The Impact of Elder Abuse on Long-Term Health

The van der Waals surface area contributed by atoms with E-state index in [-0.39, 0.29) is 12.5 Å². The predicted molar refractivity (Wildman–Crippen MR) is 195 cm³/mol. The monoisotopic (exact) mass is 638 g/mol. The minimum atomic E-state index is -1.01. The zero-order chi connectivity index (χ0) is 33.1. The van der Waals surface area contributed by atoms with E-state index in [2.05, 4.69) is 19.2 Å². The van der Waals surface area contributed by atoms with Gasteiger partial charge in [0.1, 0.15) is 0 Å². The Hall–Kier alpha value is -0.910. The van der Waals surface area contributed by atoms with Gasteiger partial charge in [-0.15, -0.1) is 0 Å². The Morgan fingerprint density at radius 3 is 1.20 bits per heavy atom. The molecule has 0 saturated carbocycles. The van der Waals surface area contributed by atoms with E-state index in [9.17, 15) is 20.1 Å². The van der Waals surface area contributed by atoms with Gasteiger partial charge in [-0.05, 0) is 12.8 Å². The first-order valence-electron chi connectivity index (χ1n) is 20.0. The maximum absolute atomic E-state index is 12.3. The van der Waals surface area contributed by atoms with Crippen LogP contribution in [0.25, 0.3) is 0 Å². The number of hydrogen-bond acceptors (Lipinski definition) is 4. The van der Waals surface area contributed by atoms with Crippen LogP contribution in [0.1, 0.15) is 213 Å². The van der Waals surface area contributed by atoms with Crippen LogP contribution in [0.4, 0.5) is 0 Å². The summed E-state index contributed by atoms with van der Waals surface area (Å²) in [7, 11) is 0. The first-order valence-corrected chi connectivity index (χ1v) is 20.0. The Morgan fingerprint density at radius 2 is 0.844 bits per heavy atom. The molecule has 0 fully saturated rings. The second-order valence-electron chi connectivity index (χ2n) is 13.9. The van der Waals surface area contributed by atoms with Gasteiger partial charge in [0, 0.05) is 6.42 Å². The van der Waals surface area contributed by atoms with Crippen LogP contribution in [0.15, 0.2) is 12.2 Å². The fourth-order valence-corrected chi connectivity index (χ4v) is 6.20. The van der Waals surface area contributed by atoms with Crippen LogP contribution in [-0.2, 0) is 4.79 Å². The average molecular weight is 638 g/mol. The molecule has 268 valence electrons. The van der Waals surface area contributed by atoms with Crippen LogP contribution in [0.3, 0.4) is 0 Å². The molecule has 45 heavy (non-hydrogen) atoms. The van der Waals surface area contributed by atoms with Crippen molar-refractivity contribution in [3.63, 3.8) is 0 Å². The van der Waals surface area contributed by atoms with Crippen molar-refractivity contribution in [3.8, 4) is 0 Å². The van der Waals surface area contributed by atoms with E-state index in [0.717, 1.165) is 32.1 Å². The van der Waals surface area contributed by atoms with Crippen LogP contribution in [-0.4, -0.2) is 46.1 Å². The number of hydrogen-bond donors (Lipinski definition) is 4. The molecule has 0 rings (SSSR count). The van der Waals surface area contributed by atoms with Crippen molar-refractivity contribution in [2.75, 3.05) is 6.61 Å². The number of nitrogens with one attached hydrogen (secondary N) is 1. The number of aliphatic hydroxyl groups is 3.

A 2017 study supported by the World Health Organization estimates that, over the past year, 15.7% of people age 60 or over have been subject to some form of abuse. As elder abuse is one of the most underreported crimes, this is likely to be an underestimation. This study was published by Lancet Global Health, and it addresses not only the incidence of elder abuse across the world, but also suggests that elder abuse has long-term health effects. This study determined that the highest rate of elder abuse is psychological abuse and noted that this form of abuse can have especially negative health consequences. When a senior citizen’s psychological health is damaged, it can lead to increased risk of nursing home placement, hospital services, use of emergency services and even death. Although all forms of elder abuse can have a negative effect on victims’ health, this study suggests that psychological abuse may be the most internally damaging. It is of paramount importance that awareness is raised regarding the prevalence of elder abuse in our society and that people learn enough information about elder abuse to be able to identify and stop it.